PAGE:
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Karen Allendoerfer

January

January 9, 2010 at 12:43 PM

January has historically been my least favorite month, as the warmth of the holidays fades, the sun still wan and attenuated, and the snow settles into icy chunks, immune to the charms of our little snow blower.

But I'm starting to make my peace with it.  Vacation was long enough, and orchestra, lessons, and chamber groups are starting again.  This is the second time we have done a rousing overture in orchestra for the February concert.  Two years ago, waiting for the bus in the morning, I would listen to the William Tell Overture on my ear buds and think, "Hi Ho, Silver!"  This year it's the Light Cavalry Overture, not so different--ricochet bowing, cartoon references and all.

Orchestra concerts are starting to fit into a larger seasonal pattern:  a big choral piece right before the holidays, a suite of short, energetic pieces for the Family Concert in February.  It's what we need this time of year.

We are also playing Smetana's The Moldau, a piece that is probably familiar to many on this site.  The melody is familiar to me, but not the specifics of the 1st violin part.  In particular, there is an 8va section that is getting me down.  It's worse than the Schubert 8th note "forest" from last concert.  And it's a lot worse than those bouncy exposed 16th notes in the William Tell.  Despite some tentative woodshedding in the practice room, I am still not sure where and how to shift, and I don't have the intervals in my ear.  

But I have to remember, I always feel this way at the beginning of a concert cycle.  It's winter, and the landscape is barren and icy.  It takes time for understanding to take root, and grow.


From Anne Horvath
Posted on January 9, 2010 at 12:57 PM

That spot in The Moldau is the "white water rafting" section.  Good luck.  (Insert smiley face here)

I don't mind January when we have one of those nice warm snaps, where it gets up to 75 degrees.  But this has not been one of those weeks.  It was 25 yesterday.  Brrr!


From Lisa Van Sickle
Posted on January 9, 2010 at 5:46 PM

You'll figure it out and be fine with it..  Be glad you're playing the 1st violin part.  The seconds and violas have page after page after page of running, watery arpeggios, the sort of part that puts you in mind of the observation that musicians are the marathoners of the fine-motor world!


From SAM MIHAILOFF
Posted on January 9, 2010 at 11:22 PM

Well Karen, why not "dig out" Vivaldi's Four Seasons...you have only 70 days to prepare Spring for Spring


From Karen Allendoerfer
Posted on January 10, 2010 at 1:05 AM

 Sam, actually, I *love* Winter from the Four Seasons.  I've played the Largo from Winter in church--maybe I should get that out again.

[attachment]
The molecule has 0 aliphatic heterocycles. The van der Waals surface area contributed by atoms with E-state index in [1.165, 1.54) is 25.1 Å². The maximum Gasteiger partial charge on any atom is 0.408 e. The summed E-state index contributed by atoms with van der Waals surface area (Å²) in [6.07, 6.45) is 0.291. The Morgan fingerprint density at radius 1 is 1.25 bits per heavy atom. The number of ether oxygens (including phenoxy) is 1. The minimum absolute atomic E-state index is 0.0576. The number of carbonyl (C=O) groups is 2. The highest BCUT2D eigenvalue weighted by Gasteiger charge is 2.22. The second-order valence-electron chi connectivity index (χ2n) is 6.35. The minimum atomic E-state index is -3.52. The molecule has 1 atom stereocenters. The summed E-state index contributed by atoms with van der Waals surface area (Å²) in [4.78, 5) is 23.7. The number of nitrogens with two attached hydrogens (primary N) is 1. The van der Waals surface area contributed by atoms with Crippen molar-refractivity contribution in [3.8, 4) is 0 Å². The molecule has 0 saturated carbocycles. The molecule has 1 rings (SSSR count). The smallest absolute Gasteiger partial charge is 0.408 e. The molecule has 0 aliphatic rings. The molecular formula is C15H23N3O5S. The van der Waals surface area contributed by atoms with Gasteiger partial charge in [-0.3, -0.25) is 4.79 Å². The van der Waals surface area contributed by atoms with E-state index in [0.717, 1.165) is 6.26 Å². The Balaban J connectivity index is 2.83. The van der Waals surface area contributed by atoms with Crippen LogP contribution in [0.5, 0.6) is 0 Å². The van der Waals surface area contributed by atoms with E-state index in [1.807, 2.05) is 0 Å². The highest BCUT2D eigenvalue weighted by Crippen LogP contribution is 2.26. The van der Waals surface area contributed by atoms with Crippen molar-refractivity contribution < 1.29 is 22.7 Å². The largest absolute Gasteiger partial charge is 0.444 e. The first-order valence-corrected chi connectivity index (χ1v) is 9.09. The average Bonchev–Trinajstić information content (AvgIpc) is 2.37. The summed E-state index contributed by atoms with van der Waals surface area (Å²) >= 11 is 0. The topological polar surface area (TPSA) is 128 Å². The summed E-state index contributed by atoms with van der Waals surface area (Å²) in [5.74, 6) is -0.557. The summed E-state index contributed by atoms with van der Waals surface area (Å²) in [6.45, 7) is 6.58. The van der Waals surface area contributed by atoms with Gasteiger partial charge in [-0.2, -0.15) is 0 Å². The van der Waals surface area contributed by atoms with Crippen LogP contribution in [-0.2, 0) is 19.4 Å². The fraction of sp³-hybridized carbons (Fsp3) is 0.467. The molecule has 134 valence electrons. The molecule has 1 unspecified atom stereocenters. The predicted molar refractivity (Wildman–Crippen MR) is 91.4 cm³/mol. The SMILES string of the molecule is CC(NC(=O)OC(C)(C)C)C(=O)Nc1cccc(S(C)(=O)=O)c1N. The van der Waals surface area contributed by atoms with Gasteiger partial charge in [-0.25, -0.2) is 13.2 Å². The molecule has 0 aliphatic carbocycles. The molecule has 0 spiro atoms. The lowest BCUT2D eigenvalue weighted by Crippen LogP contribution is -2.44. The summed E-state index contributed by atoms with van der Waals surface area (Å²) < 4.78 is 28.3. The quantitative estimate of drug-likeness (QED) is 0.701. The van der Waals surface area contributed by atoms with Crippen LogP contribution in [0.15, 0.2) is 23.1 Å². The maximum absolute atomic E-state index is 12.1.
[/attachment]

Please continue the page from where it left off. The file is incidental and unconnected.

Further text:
From Tom Holzman
Posted on January 10, 2010 at 1:27 AM

Karen - to continue Anne's metaphor, if I recall correcly, the rapids at the 8va section are Class IV.  Hang on tight (keeping your fingers loose, of course)!  Good luck.


From Mendy Smith
Posted on January 10, 2010 at 3:11 AM

be very happy you are playing the 1st violin part.  8 pages of running 16th note arrpegios are exhausing.


From Elinor Estepa
Posted on January 10, 2010 at 4:39 PM

I agree with Mendy, I am playing the viola part, its absolutely out of this world, esp to me as a newbie to viola playing...

 

haay...


From Ray Randall
Posted on January 10, 2010 at 4:56 PM

I played the 1st violin part last season. There is a trick to playing that 8va, but I forgot what it was. I'll go dig out the music and maybe it will come back to me. I do sort of remember something about playing those in 7th position and just staying there for awhile. It's slowly coming back. Also keep your fingers down whenever you can way up there when you're not using them as you'll be playing those same notes shortly. I'll go look.


From James Patterson
Posted on January 11, 2010 at 6:23 AM



The  librarian of the Dallas Symphony Orchestra has a fascinating blog about her job which has really enlightened me about the complexities of the tasks facing the librarian for a major orchestra: guest conductors and multiple series of concerts: subscription classical, pops, single event classical and pops, plus specials like the Christmas special with dozens of pieces.

I had no idea that just reconciling all the various editions of a piece to make sure everyone is using the same one  can be a difficult problem, especially with a guest conductor.

The most recent posting is about Ma Vlast, from which The Moldau is the most familiar movement. I think you will find the posting very interesting.  Here is the link:

kschnack.wordpress.com/2010/01/04/mein-vaterland-mein-gott/


From Karen Allendoerfer
Posted on January 11, 2010 at 4:32 PM

 Ray, thanks, that would be useful.  I am doing some of it in 7th position, I think--but I tend to lose count of the positions :(

And if you just stay in one position, you have to do extensions up and back . . . 

And another question to the Ma Vlast veterans out there:  how do you bow the St. Johann section (letter H in my edition)?  The one that has slurred ascending scales followed by a triplet-16th-plus-8th note pattern?  

I've been starting each ascending scale on an up-bow, in order to do the crescendo as written, but then the triplet-plus-8th ends you on an up bow again, and it is hard to just keep recovering and doing repetitive up-bows.  I'm concerned it will lead to being late on the next figure/dragging.

 

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